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The Rev. Dr. Thomas Lane Butts The Rev. Dr. Thomas Lane Butts

The Rev. Dr. Thomas Lane Butts is minister emeritus of First United Methodist Church in Monroeville, AL.

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Dr. Thomas Lane Butts: Weeping with One Eye

July 23, 2009

Weeping With One Eye

Sometimes we are smitten by a phrase that conjures up remarkable mental images. There are phrases that drip with emotion and meaning and which beg to be repeated, dissected and discussed. They come from strange places and strange people, and they stir up strange feelings. One such phrases for me was: "Weeping With One Eye".

The late Dr. Scott Peck of The Road Less Traveled fame (who said he did not remember where he heard it) tossed this phrase into a small circle of people, toyed with it philosophically for a few minutes and then left it with us. It has been like a cocklebur in my mind since that time.

My first impression was: "What a way to describe somebody who just half cares--somebody who is good enough not to ignore the pain of others, but not good enough or not strong enough to enter fully into that pain". There is no way to take away the suffering of others without entering into it. People who really care not only cry, they also get their hands dirty and they spend money.

Deep in the Old Testament there is a piece of writing called Lamentations. It is traditionally thought to have been written by Jeremiah, the weeping prophet. It is a funeral song written about the destruction of Jerusalem. In 587 BC, the Babylonian army destroyed the city of Jerusalem. They deported all the able-bodied people to Babylonia where they remained in exile for almost fifty years. Surveying the obvious tragedy of the situation, Jeremiah cries out: "Is this nothing to you, all you who pass by?" (Lam. 1:12) There are times in which the sorrow and tragedy in us or around us is so obvious that we become distressed when others do not see and feel it as we do. I do not know what touches you to turn your tears to anger. It may be senseless ethnic cleansing, the wars of religious hatred, starvation in a world of plenty, destructive ignorance, or the homeless people who sleep in the doorways of churches and businesses. There does come a time to act in the tradition of Jeremiah--to quit crying long enough to grab the world by the coattails and scream in the ears of the indifferent masses: "Is this nothing to you, all you who pass by?" If you care you cannot remain dry-eyed and silent.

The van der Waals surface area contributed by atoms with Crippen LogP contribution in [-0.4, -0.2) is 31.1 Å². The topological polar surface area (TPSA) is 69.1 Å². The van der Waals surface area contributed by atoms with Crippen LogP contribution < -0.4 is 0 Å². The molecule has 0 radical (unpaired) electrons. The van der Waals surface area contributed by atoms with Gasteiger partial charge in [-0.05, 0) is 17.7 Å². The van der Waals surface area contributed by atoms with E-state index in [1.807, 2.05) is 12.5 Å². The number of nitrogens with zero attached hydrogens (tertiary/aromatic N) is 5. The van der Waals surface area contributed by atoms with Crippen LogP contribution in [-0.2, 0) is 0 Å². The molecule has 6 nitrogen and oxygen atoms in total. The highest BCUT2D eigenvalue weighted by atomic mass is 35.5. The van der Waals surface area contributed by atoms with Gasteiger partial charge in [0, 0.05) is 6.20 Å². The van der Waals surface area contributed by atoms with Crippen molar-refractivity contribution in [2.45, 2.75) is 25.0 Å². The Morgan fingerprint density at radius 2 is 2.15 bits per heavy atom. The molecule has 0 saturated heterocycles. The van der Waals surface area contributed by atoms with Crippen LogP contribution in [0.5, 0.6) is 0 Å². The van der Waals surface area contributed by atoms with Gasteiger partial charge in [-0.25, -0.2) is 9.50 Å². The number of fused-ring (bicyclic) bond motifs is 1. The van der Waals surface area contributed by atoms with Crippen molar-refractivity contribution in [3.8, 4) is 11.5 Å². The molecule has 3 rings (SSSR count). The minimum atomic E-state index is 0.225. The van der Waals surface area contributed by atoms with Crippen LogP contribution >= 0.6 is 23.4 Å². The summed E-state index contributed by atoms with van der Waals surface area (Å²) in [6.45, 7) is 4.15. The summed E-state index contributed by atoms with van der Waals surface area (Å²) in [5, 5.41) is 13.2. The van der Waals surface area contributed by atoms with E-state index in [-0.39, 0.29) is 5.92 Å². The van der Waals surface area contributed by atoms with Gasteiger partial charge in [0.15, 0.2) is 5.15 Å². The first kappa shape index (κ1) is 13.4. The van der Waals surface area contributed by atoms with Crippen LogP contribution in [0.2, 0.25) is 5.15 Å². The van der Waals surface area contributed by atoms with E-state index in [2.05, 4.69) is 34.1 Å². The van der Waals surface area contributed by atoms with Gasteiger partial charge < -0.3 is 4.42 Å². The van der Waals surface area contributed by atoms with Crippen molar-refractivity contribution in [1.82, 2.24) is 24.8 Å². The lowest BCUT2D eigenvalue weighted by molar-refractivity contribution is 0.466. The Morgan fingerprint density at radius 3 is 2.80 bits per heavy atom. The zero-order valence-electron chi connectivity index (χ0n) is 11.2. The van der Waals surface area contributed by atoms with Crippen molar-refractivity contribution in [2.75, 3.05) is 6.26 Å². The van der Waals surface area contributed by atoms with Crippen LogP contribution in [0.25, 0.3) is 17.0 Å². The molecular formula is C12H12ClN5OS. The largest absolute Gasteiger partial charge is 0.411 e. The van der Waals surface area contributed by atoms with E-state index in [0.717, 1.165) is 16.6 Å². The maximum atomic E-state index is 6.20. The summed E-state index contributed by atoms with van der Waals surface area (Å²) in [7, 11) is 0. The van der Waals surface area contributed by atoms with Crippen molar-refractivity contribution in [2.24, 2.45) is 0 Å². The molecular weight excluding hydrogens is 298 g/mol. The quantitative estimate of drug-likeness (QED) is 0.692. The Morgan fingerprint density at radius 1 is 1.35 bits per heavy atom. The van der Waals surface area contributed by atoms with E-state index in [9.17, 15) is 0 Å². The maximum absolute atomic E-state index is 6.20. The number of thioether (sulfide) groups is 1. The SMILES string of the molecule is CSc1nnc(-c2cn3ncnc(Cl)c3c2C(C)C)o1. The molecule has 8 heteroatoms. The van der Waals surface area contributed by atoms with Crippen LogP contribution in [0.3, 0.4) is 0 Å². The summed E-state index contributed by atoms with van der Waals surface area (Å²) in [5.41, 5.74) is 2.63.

In the slums of Calcutta, India, thousands live on the streets. If they own a ragged blanket to spread over the place where they sleep, they feel lucky. Early each morning trucks come by to pick up the bodies of those who die in the night. Babies are born on the sidewalk and left in cardboard boxes. In the midst of this abject poverty and unspeakable suffering a tiny little woman who, until her recent death, could be seen moving among the sick, homeless and hungry, giving help wherever and however she could. She was an Albanian nun lovingly called Mother Teresa. She walked among these homeless, hurting people. She bent low to touch them, whispering a word of comfort and encouragement to them. She lifted the dying in her arms to hold them as they died. She was not afraid of them. She wept and worked and walked and begged for them. She is a proper model for what to do when weeping, even with both eyes, is not enough. There is so much in this world to cry and care about!

It has been said and it is true: "People do not care how much we know until they know how much we care".

 


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